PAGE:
Iowa Governor Terry Branstad and Lt. Governor Kim Reynolds speak to members of the press.Iowa Governor Terry Branstad in his press conference this morning responded to a guest column in The Des Moines Register from Fergus Cullen, the former Chairman of the New Hampshire Republican Party.  He said that Cullen was out of touch and doubted that he’d ever even been to our state.

“Mr. Cullen could not be more wrong about Iowa,” Governor Branstad said, “I think that as candidates campaign here, they will see a vibrant, growing Republican Party of Iowa. It is a wide open race, and we will welcome all candidates who participate here.”

He said that “Iowa is a full spectrum state.” He cited former Governor Mike Huckabee’s announcement on Saturday not to run creates a great opportunity for other candidates (but wouldn’t speculate on who would benefit the most) and believes that the 2012 Iowa Caucus will be the “most wide open, competitive race we’ve seen.”

He said that Iowans would be looking for someone who can articulate a message about reducing the federal debt and job creation.  I would add that we are also concerned about social issues, but he’s right those are not the issues that will lead in 2012.  A candidate who is squishy on those issues, however, will likely not play well here.  Branstad’s own election though is proof that the strongest social conservative in the race isn’t the one who will always win.  Though moderate Republicans need to take note that he also favors a marriage amendment and is prolife.  We’re looking for candidates who can walk and chew gum at the same time.

Branstad said he has maintained an open door policy for all of the candidates, and has met with a number of them already.  He also believes that it isn’t too late for candidates to jump in and even participate in the Iowa Straw Poll.  He was asked about the effectiveness of the straw poll since the 2008 GOP nominee, Arizona Senator John McCain, missed.  Branstad replied, “He wasn’t elected President.”  He said that McCain made a mistake not participating.  He also noted that McCain’s campaign was unusual due to the ups and downs he took with funding so his campaign shouldn’t be looked at as a model.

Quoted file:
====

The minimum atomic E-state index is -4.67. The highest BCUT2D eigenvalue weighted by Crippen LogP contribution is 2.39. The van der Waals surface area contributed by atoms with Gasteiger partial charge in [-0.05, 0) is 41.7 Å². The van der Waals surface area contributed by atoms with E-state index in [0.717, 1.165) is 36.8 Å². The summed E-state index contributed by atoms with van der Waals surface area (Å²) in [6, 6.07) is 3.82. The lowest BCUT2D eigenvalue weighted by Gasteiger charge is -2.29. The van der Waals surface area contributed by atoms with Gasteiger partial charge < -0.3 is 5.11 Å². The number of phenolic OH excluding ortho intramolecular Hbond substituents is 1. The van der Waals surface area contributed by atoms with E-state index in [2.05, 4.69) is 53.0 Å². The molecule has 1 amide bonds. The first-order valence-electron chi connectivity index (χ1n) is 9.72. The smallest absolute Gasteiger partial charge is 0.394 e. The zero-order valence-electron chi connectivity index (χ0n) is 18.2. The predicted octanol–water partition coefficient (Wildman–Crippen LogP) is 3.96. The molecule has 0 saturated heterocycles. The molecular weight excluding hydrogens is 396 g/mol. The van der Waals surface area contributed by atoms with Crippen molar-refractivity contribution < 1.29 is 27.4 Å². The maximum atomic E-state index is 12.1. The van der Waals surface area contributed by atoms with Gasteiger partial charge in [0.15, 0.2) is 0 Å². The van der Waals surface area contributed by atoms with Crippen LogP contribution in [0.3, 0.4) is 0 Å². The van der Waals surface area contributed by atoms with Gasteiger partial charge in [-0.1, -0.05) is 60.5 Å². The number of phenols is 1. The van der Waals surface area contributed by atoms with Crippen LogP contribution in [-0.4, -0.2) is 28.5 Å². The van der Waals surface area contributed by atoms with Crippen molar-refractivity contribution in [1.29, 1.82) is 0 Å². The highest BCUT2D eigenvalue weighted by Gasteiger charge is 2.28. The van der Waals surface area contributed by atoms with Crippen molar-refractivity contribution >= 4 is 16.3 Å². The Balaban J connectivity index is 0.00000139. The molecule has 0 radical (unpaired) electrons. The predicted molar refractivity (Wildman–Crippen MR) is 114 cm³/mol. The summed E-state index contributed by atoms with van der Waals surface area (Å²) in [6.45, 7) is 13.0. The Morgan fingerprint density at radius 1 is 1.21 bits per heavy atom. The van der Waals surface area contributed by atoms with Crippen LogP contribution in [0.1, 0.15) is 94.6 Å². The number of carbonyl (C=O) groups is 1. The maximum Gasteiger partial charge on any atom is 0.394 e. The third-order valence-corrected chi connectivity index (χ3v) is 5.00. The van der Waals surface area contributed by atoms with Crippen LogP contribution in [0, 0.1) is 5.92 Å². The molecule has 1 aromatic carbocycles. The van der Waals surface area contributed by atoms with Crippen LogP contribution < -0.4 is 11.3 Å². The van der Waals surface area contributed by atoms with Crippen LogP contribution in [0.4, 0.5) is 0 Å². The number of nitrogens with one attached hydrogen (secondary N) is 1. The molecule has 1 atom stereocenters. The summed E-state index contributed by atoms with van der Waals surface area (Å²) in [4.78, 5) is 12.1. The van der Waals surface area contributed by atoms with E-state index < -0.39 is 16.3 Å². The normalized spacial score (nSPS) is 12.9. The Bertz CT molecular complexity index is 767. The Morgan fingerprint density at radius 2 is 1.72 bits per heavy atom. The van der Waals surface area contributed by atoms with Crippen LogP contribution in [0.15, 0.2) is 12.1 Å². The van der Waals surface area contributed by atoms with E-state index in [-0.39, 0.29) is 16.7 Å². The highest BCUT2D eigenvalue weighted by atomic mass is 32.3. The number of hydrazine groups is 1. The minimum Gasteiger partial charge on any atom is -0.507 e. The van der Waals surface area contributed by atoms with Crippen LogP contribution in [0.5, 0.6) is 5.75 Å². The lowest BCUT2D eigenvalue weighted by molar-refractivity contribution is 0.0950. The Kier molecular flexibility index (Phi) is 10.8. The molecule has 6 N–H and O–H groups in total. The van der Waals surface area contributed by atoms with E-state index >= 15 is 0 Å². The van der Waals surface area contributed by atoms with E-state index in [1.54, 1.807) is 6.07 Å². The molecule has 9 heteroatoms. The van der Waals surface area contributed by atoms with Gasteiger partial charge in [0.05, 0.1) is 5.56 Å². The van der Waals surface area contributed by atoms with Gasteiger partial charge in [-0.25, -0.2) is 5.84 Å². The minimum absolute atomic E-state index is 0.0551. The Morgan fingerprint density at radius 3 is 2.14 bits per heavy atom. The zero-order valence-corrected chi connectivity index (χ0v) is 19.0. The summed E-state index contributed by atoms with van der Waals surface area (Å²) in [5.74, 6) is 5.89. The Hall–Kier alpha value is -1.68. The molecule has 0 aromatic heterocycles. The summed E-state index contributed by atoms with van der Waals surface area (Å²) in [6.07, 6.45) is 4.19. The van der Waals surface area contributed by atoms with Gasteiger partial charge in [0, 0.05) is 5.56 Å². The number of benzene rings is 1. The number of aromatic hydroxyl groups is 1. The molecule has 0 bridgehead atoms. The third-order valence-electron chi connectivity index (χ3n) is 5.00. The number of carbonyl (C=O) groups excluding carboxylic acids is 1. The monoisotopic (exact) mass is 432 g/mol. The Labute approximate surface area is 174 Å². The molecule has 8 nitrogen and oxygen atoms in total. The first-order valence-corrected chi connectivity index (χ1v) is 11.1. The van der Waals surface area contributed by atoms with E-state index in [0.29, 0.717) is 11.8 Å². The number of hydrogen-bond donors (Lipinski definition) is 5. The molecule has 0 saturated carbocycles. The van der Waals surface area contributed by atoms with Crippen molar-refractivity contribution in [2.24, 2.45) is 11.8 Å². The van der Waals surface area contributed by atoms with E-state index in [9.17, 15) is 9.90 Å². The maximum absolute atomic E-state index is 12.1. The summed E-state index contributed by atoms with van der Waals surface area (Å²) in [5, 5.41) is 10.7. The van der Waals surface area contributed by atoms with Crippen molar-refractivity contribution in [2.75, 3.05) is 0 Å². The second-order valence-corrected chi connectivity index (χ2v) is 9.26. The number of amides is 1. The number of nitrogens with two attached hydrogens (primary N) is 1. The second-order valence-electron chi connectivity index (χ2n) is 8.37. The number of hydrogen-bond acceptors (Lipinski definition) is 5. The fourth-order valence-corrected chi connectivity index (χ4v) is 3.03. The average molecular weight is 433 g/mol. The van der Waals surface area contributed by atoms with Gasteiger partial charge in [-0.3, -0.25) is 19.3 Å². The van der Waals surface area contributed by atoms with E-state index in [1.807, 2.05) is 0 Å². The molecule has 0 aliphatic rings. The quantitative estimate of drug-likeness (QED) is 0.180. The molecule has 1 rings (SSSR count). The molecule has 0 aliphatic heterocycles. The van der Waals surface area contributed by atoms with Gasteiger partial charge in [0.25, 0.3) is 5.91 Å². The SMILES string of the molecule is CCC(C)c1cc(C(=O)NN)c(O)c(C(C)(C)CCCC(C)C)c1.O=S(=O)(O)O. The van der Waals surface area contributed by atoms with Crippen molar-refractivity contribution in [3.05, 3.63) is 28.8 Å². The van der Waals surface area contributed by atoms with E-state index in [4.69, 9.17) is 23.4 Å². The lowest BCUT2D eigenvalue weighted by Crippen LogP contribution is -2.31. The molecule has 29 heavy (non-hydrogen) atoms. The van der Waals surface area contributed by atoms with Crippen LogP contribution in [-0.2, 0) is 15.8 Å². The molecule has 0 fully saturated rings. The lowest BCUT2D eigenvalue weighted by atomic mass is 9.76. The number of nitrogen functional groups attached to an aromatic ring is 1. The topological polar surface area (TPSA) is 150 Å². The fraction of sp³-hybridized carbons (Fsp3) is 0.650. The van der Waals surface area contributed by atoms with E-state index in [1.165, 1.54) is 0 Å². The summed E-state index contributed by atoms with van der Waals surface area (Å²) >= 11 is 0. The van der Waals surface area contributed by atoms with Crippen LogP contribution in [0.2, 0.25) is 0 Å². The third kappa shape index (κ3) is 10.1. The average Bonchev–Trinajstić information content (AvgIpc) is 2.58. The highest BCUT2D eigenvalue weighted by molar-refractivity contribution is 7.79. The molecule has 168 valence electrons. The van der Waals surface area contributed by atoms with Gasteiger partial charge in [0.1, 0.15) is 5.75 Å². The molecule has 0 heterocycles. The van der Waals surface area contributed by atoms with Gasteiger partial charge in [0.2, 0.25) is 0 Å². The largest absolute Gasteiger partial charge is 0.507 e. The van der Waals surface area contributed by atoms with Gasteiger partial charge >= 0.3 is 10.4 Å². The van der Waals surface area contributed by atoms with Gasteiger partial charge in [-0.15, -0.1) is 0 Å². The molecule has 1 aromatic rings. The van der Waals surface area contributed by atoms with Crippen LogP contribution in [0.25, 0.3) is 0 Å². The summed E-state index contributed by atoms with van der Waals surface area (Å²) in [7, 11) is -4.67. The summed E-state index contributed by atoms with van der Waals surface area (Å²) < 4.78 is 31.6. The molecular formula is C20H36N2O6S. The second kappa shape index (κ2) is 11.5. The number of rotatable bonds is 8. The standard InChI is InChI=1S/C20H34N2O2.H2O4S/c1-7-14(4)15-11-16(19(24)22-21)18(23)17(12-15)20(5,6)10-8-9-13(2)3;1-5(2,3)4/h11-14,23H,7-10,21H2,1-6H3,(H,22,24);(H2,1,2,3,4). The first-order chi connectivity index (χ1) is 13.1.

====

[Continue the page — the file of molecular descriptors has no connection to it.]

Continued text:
Update: Additional thoughts located here.

8 comments
  1. “He [Branstad] said that Cullen was out of touch and doubted that he’d ever even been to our state.” As if physically coming within the borders of Iowa is at all relevant.He [Branstad] said that Cullen was out of touch and doubted that he’d ever even been to our state.” As if physically coming within the borders of Iowa is at all relevant.

      1. That Cullen is at least partly wrong, I don’t dispute; but, surely his remarks are not wrong simply because he has not been to Iowa (if that is even the case). One can comment correctly without “positioning [oneself] as an expert on the [insert the name of a state or region] political dynamics”.

        At the risk of chasing a wild goose, I’ll ask. How does Branstad’s election bear on the accuracy of Cullen’s post? Since Branstad wasn’t a presidential candidate, he was a contestant in neither the Iowa caucus nor the Ames straw poll.

      2. Are you from Iowa? Just curious, because the answer to your question should be obvious based on what Cullen is saying. That is if you are from Iowa and followed our recent gubernatorial race.

      3. Are you from Iowa? Just curious, because the answer to your question should be obvious based on what Cullen is saying. That is if you are from Iowa and followed our recent gubernatorial race.

      4. Are you from Iowa? Just curious, because the answer to your question should be obvious based on what Cullen is saying. That is if you are from Iowa and followed our recent gubernatorial race.

      5. I am from Iowa.

        I took Cullen’s remark about tin hats to be non-literal. I mean, I wear a tin-foil hat from time to time; but I didn’t see many others at the last Ames straw poll who were wearing one. (So, I took mine off.)

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